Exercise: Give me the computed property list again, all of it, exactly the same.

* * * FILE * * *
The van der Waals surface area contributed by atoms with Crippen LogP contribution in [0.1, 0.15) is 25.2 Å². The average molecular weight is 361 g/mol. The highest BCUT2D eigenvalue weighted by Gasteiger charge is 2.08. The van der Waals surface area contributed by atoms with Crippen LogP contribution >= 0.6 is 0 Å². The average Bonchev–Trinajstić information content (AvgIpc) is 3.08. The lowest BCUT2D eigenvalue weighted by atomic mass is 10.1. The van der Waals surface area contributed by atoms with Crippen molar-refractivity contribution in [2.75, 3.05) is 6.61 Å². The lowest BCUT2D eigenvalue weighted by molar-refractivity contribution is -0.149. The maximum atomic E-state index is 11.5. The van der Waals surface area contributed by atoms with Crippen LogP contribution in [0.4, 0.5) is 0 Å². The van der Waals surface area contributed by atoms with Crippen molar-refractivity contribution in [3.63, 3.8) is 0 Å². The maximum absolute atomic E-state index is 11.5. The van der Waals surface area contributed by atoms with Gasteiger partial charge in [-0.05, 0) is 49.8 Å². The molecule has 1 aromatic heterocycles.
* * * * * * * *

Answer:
The van der Waals surface area contributed by atoms with Crippen LogP contribution in [0.1, 0.15) is 25.2 Å². The average molecular weight is 361 g/mol. The highest BCUT2D eigenvalue weighted by Gasteiger charge is 2.08. The van der Waals surface area contributed by atoms with Crippen LogP contribution >= 0.6 is 0 Å². The average Bonchev–Trinajstić information content (AvgIpc) is 3.08. The lowest BCUT2D eigenvalue weighted by atomic mass is 10.1. The van der Waals surface area contributed by atoms with Crippen molar-refractivity contribution in [2.75, 3.05) is 6.61 Å². The lowest BCUT2D eigenvalue weighted by molar-refractivity contribution is -0.149. The maximum atomic E-state index is 11.5. The van der Waals surface area contributed by atoms with Crippen LogP contribution in [0.4, 0.5) is 0 Å². The van der Waals surface area contributed by atoms with Crippen molar-refractivity contribution in [3.63, 3.8) is 0 Å². The maximum absolute atomic E-state index is 11.5. The van der Waals surface area contributed by atoms with Gasteiger partial charge in [-0.05, 0) is 49.8 Å². The molecule has 1 aromatic heterocycles.